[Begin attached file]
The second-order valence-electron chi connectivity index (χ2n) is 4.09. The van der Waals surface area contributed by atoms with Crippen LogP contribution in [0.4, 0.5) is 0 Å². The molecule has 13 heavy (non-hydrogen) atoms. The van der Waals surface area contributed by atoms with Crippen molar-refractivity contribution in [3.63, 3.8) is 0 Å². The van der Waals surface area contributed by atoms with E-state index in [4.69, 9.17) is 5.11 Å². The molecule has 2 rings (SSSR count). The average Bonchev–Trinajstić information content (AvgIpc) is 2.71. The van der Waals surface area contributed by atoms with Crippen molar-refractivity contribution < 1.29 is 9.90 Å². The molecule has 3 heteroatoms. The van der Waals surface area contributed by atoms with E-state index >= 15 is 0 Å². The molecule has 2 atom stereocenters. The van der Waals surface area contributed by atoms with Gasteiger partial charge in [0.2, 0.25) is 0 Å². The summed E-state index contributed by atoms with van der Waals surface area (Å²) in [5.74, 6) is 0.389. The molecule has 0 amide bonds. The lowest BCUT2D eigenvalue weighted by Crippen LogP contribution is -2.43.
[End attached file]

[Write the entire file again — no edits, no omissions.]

The second-order valence-electron chi connectivity index (χ2n) is 4.09. The van der Waals surface area contributed by atoms with Crippen LogP contribution in [0.4, 0.5) is 0 Å². The molecule has 13 heavy (non-hydrogen) atoms. The van der Waals surface area contributed by atoms with Crippen molar-refractivity contribution in [3.63, 3.8) is 0 Å². The van der Waals surface area contributed by atoms with E-state index in [4.69, 9.17) is 5.11 Å². The molecule has 2 rings (SSSR count). The average Bonchev–Trinajstić information content (AvgIpc) is 2.71. The van der Waals surface area contributed by atoms with Crippen molar-refractivity contribution < 1.29 is 9.90 Å². The molecule has 3 heteroatoms. The van der Waals surface area contributed by atoms with E-state index >= 15 is 0 Å². The molecule has 2 atom stereocenters. The van der Waals surface area contributed by atoms with Gasteiger partial charge in [0.2, 0.25) is 0 Å². The summed E-state index contributed by atoms with van der Waals surface area (Å²) in [5.74, 6) is 0.389. The molecule has 0 amide bonds. The lowest BCUT2D eigenvalue weighted by Crippen LogP contribution is -2.43.